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Pardon my ignorance but if I have understood this correctly do you mean making a tenon out of oak or an oak peg, making a mortice in the post and beam and then driving the peg/tenon into the post then the beam onto the tenon/peg?
 

Woody2Shoes

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......
The beam has to seat on top of the post in order to get to the correct height. What is the best way to attach them as it is my understanding that fixings are likely to affect the oak?

The other thing is that the piers have rebar sticking out of them about 150mm; is there something I can paint them with to protect the oak timber as again it is my understanding that the tannins will react to the oak.
Thanks
The idea is that the bottom of the post has a hole drilled in it to accept the upwardly-projecting rebar - this will stop it 'falling off' the brick plinth. Last time I did this with pieces of M10 stainless threaded rod, to avoid the iron vs oak tannin-related business - the bottom of the post will be the wettest part over time. You could paint your rebar with red oxide primer, followed by some bituminous paint if you really wanted to be fancy. The rebar should be degreased with washing up liquid and water first (rebar often has an oily coating).
 

Woody2Shoes

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Mortice in beam and tenon on post with a drawbore peg to keep it together. If you're feeling European, just plonk the beam on the tenon and forget the peg, as the weight of the beam will keep it in place.

Bracing is recommended to stop wracking.
+1 for the above
 

JBaz

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If you are starting from scratch, I built a pergola from scratch last year.

IMG_5493.JPG


Although I've been working with wood for over 50 years, this was the first time I'd used green oak, and soon found out it is very different to working with dry timber. For a start it is very heavy, about 1150 Kg/cu m, so a 150 x 150 x 2400 post weighs in around 65Kg. Not something you want to move too often!

I've got pretty decent static machinery (Felder) that would probably have planed up the 150 x 150 x 4200 beams, but over 100Kg each handling them was too much for 2 of us, so I bought a Triton 7" planer (sold it after completing the job and didn't lose too much - cheaper than hiring) and some plastering trestles. Also, green oak will stain/rust cast iron in minutes, so cleaning machines down all the time would have been a nightmare. The one static machine I did use was the chisel morticer. With an 18mm chisel I spent about 5 days solid cutting mortices - my arm still hurts.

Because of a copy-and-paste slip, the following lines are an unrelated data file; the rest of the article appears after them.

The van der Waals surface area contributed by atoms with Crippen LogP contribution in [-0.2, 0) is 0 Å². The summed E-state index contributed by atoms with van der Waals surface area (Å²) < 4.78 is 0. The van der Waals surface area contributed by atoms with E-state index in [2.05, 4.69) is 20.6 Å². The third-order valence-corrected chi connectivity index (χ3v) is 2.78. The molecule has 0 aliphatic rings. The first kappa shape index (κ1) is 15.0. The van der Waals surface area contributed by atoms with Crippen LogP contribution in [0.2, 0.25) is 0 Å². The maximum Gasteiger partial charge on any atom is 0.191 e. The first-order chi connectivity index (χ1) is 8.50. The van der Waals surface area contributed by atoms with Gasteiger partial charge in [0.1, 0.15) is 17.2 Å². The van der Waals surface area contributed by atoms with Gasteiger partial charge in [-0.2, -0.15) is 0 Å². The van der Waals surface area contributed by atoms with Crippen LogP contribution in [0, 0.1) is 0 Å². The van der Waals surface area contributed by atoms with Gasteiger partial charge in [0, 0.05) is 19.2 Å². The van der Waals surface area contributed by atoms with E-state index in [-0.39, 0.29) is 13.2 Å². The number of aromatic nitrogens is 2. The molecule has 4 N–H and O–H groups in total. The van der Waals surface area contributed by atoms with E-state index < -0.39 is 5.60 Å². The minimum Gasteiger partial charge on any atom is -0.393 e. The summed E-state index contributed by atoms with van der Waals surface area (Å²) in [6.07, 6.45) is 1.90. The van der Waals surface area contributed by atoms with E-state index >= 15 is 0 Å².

As to joints, everything was pegged and the corner joints were quite complex. I didn't want any end grain showing vertically so that rain could soak down through the timber and I had to be able to assemble it. I spent some time investigating old joints and in the end I opted for this
IMG_6223 (1).jpg

This allowed me to make two portal frames for the ends and drive the pegs fully home on the ground, trim them then erect them with a Genie Lift. I could then lower the side beams onto the tenon cloaking the whole joint. The corner braces do most of the work, but I still gave the horizontal beam a 10mm bearing, plus the tenon.

I won't bore you with too much detail, but I'm happy to share my experience if you want me to.
 

Jameshow

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If you are starting from scratch, I built a pergola from scratch last year.

View attachment 132496

Although I've been working with wood for over 50 years, this was the first time I'd used green oak, and soon found out it is very different to working with dry timber. For a start it is very heavy, about 1150 Kg/cu m, so a 150 x 150 x 2400 post weighs in around 65Kg. Not something you want to move too often!